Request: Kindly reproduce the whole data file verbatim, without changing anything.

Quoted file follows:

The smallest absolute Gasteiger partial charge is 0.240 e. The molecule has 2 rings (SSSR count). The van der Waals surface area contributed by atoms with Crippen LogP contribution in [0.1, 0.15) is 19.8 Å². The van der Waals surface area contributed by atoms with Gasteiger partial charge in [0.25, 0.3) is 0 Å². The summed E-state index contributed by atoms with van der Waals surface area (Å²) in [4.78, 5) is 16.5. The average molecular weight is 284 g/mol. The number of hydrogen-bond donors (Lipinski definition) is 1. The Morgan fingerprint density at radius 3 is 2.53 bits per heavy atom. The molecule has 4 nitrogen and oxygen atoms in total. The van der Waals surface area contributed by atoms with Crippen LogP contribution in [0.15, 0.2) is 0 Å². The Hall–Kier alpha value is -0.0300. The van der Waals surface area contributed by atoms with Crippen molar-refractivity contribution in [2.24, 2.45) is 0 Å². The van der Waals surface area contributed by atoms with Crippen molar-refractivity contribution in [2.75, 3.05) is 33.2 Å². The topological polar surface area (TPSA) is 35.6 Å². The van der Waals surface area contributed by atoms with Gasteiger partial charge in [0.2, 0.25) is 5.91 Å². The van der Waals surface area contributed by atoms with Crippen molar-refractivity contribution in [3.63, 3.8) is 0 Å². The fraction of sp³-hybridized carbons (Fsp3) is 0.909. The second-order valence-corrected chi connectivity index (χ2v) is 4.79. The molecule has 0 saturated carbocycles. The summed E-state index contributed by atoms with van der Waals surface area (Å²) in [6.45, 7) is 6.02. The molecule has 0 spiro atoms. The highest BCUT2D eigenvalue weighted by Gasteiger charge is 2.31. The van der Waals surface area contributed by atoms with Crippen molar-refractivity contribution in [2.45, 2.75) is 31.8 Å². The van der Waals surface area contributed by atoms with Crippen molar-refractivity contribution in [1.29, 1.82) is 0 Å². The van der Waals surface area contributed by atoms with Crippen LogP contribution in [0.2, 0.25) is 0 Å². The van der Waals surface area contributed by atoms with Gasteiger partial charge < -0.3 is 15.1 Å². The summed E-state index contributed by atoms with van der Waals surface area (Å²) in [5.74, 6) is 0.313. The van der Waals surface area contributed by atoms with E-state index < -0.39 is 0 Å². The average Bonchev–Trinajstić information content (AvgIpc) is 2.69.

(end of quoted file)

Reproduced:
The smallest absolute Gasteiger partial charge is 0.240 e. The molecule has 2 rings (SSSR count). The van der Waals surface area contributed by atoms with Crippen LogP contribution in [0.1, 0.15) is 19.8 Å². The van der Waals surface area contributed by atoms with Gasteiger partial charge in [0.25, 0.3) is 0 Å². The summed E-state index contributed by atoms with van der Waals surface area (Å²) in [4.78, 5) is 16.5. The average molecular weight is 284 g/mol. The number of hydrogen-bond donors (Lipinski definition) is 1. The Morgan fingerprint density at radius 3 is 2.53 bits per heavy atom. The molecule has 4 nitrogen and oxygen atoms in total. The van der Waals surface area contributed by atoms with Crippen LogP contribution in [0.15, 0.2) is 0 Å². The Hall–Kier alpha value is -0.0300. The van der Waals surface area contributed by atoms with Crippen molar-refractivity contribution in [2.24, 2.45) is 0 Å². The van der Waals surface area contributed by atoms with Crippen molar-refractivity contribution in [2.75, 3.05) is 33.2 Å². The topological polar surface area (TPSA) is 35.6 Å². The van der Waals surface area contributed by atoms with Gasteiger partial charge in [0.2, 0.25) is 5.91 Å². The van der Waals surface area contributed by atoms with Crippen molar-refractivity contribution in [3.63, 3.8) is 0 Å². The fraction of sp³-hybridized carbons (Fsp3) is 0.909. The second-order valence-corrected chi connectivity index (χ2v) is 4.79. The molecule has 0 saturated carbocycles. The summed E-state index contributed by atoms with van der Waals surface area (Å²) in [6.45, 7) is 6.02. The molecule has 0 spiro atoms. The highest BCUT2D eigenvalue weighted by Gasteiger charge is 2.31. The van der Waals surface area contributed by atoms with Crippen molar-refractivity contribution in [2.45, 2.75) is 31.8 Å². The van der Waals surface area contributed by atoms with Crippen molar-refractivity contribution in [1.29, 1.82) is 0 Å². The van der Waals surface area contributed by atoms with Crippen LogP contribution in [0.2, 0.25) is 0 Å². The van der Waals surface area contributed by atoms with Gasteiger partial charge < -0.3 is 15.1 Å². The summed E-state index contributed by atoms with van der Waals surface area (Å²) in [5.74, 6) is 0.313. The van der Waals surface area contributed by atoms with E-state index < -0.39 is 0 Å². The average Bonchev–Trinajstić information content (AvgIpc) is 2.69.